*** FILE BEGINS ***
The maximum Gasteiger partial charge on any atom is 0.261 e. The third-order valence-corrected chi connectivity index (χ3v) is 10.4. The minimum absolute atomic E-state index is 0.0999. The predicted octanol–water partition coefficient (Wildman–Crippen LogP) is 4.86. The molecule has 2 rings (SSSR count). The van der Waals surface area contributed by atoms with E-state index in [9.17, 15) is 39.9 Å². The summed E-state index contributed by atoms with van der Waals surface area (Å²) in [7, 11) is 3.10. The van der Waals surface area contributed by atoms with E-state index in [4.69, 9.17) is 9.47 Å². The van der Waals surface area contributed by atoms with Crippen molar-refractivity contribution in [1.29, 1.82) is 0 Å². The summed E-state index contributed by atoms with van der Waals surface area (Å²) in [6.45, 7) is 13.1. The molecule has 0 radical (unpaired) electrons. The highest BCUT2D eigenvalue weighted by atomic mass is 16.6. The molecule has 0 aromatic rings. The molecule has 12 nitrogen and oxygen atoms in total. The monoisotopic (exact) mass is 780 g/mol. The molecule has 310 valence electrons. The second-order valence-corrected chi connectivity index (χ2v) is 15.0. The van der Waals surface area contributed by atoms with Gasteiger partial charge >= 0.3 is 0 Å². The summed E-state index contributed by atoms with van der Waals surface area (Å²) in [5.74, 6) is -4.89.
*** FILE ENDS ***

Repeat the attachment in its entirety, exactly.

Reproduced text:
The maximum Gasteiger partial charge on any atom is 0.261 e. The third-order valence-corrected chi connectivity index (χ3v) is 10.4. The minimum absolute atomic E-state index is 0.0999. The predicted octanol–water partition coefficient (Wildman–Crippen LogP) is 4.86. The molecule has 2 rings (SSSR count). The van der Waals surface area contributed by atoms with E-state index in [9.17, 15) is 39.9 Å². The summed E-state index contributed by atoms with van der Waals surface area (Å²) in [7, 11) is 3.10. The van der Waals surface area contributed by atoms with E-state index in [4.69, 9.17) is 9.47 Å². The van der Waals surface area contributed by atoms with Crippen molar-refractivity contribution in [1.29, 1.82) is 0 Å². The summed E-state index contributed by atoms with van der Waals surface area (Å²) in [6.45, 7) is 13.1. The molecule has 0 radical (unpaired) electrons. The highest BCUT2D eigenvalue weighted by atomic mass is 16.6. The molecule has 0 aromatic rings. The molecule has 12 nitrogen and oxygen atoms in total. The monoisotopic (exact) mass is 780 g/mol. The molecule has 310 valence electrons. The second-order valence-corrected chi connectivity index (χ2v) is 15.0. The van der Waals surface area contributed by atoms with Gasteiger partial charge >= 0.3 is 0 Å². The summed E-state index contributed by atoms with van der Waals surface area (Å²) in [5.74, 6) is -4.89.